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Written by the Editors of E/The Environmental Magazine   
Tuesday, 27 October 2009 09:24

Dear EarthTalk: Has anyone ever studied the environmental impact of discarded

"Studies done by Johns Hopkins
University, the U.S. Centers for
Disease Control and Prevention
and even the tobacco industry
itself show that contaminants
from cigarette butts can get
into soils and waterways, harm
or kill living organisms and generally
degrade surrounding ecosystems."

cigarettes? I’m constantly appalled at the number of drivers I see pitching their butts out their car windows.
-- Ned Jordan, via email

It’s true that littered cigarette butts are a public nuisance, and not just for aesthetic reasons. The filters on cigarettes—four fifths of all cigarettes have them—are made of cellulose acetate, a form of plastic that is very slow to degrade in the environment. A typical cigarette butt can take anywhere from 18 months to 10 years to decompose, depending on environmental conditions.

But beyond the plastic, these filters—which are on cigarettes in the first place to absorb contaminants to prevent them from going into the lungs—contain trace amounts of toxins like cadmium, arsenic and lead. Thus when smokers discard their butts improperly—out the car window or off the end of a pier or onto the sidewalk below—they are essentially tossing these substances willy-nilly into the environment.

Written by Editors of E/The Environmental Magazine   
Wednesday, 21 October 2009 08:04

Dear EarthTalk: How are heating, cooling and electricity produced by

"A utility-grade geothermal energy
plant in Iceland, which derives 26.5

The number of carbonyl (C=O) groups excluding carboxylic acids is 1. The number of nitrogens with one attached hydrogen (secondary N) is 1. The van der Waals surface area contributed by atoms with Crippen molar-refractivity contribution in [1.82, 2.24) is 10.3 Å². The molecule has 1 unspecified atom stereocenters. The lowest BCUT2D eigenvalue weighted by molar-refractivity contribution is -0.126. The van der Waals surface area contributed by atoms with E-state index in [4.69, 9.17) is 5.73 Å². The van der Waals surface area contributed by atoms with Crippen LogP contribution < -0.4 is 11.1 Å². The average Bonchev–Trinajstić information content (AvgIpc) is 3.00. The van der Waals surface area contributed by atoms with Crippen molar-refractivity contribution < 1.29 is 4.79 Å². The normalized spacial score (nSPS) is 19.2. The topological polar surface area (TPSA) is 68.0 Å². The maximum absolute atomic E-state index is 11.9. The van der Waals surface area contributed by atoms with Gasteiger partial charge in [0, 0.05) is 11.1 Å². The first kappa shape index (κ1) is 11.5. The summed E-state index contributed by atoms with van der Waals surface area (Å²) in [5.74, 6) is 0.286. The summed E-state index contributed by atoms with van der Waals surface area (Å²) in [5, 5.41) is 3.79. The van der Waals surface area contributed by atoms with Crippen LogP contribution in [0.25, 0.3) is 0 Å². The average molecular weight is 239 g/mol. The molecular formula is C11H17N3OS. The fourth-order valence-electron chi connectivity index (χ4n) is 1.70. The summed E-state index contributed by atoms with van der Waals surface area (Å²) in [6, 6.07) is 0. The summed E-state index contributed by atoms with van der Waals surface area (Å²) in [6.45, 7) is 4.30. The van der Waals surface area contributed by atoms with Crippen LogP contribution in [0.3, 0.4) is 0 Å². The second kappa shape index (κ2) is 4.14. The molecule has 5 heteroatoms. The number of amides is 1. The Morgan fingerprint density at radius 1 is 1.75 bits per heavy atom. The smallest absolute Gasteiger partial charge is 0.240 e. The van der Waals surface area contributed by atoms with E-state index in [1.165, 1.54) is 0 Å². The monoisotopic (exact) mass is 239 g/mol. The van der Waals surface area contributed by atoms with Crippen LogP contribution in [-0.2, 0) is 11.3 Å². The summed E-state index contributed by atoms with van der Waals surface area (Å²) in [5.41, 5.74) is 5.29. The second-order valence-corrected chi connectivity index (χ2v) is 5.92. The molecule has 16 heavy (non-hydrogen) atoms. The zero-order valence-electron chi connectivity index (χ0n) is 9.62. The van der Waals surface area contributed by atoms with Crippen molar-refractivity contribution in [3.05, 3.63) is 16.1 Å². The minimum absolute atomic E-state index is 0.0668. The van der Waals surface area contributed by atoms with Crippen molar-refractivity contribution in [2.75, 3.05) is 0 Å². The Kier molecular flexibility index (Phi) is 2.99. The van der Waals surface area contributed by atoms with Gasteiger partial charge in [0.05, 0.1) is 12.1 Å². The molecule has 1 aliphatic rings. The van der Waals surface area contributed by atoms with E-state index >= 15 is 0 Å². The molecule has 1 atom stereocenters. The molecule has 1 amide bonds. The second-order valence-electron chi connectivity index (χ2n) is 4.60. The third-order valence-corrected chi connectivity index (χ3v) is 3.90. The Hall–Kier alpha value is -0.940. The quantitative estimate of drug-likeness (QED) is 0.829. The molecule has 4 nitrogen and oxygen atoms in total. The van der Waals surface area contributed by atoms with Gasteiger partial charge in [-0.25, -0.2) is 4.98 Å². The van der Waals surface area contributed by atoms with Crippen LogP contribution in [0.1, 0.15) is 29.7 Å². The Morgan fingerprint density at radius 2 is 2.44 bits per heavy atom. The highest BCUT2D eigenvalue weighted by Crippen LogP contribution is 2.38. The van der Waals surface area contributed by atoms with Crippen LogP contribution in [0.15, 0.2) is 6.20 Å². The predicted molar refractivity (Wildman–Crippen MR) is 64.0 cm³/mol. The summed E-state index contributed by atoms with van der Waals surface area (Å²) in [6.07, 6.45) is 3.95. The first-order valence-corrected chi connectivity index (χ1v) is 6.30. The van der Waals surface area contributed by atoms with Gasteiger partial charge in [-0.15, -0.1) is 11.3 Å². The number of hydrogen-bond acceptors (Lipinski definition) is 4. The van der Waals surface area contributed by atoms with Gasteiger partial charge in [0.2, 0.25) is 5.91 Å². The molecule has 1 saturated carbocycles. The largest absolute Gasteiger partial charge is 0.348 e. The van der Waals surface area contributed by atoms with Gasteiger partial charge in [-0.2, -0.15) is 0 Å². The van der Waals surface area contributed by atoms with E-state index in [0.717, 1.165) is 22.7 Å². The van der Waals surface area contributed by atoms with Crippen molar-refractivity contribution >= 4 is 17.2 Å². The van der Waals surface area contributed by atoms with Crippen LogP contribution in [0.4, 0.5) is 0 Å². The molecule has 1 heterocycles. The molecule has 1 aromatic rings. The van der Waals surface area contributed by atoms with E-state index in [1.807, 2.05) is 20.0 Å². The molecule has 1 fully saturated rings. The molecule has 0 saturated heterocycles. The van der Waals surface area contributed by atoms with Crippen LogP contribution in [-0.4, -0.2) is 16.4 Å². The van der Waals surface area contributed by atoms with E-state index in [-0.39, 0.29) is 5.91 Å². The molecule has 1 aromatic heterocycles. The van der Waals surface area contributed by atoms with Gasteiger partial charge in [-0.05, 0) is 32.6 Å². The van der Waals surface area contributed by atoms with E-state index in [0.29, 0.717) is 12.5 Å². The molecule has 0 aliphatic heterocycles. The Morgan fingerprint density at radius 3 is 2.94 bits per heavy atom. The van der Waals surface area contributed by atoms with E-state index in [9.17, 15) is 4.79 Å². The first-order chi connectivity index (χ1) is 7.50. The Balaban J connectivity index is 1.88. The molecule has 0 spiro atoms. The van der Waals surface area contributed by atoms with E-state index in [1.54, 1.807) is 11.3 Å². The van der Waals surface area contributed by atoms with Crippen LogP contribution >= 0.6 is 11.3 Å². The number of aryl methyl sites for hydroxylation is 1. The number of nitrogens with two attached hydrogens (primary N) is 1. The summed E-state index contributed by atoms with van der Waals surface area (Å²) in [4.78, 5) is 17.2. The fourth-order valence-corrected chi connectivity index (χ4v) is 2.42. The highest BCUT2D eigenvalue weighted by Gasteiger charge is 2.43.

percent of its electricity needs from
the technology. Here in the U.S.,
where geothermal is in its infancy,
the Obama administration has set
aside $750 million for geothermal
development, and Congress has
allocated $129 million to the Department
of Energy for various geothermal programs."

geothermal energy? I don’t understand how it works.       -- Delano Stewart, Wyandanch, NY

The term “geothermal” is derived from the Greek words for Earth (geo) and heat (therme). In essence geothermal energy is power harnessed from the Earth itself. Heat from the Earth’s core, which averages about 6,650 degrees Fahrenheit, emanates out toward the planet’s surface. Heated springs and geysers up to three miles underground can be accessed by special wells that bring the hot water (or steam from it) up to the surface where it can be used directly for heat or indirectly to generate electricity by powering rotating turbines. Since the water under the Earth’s surface is constantly replenished, and the Earth’s core will continue to generate heat indefinitely, geothermal power is ultimately clean and renewable.

Written by From the Editors of E/The Environmental Magazine   
Monday, 05 October 2009 11:55

Dear EarthTalk: Is it true that environmental non-profits have been hit hard by the economic downturn, and has this had an impact on their effectiveness? -- Bridget W., Bainbridge Island, WA

Non-profits of every stripe have been suffering from the economic downturn. In a recent survey of 800 U.S.-based non-profits, 75 percent reported feeling the effects of the downturn, with more than half already experiencing significant cuts in funding from both government and private foundation sources.

According to a recently released report from Civic Enterprises and the Democratic Leadership Council entitled “Quiet Crisis: The Impact of the Economic Downturn on the Nonprofit Sector,” few of these groups have strong reserves to weather the downturn—more than half have less than three months of operating funds on hand, while three-quarters cannot make it six months on existing cash reserves.

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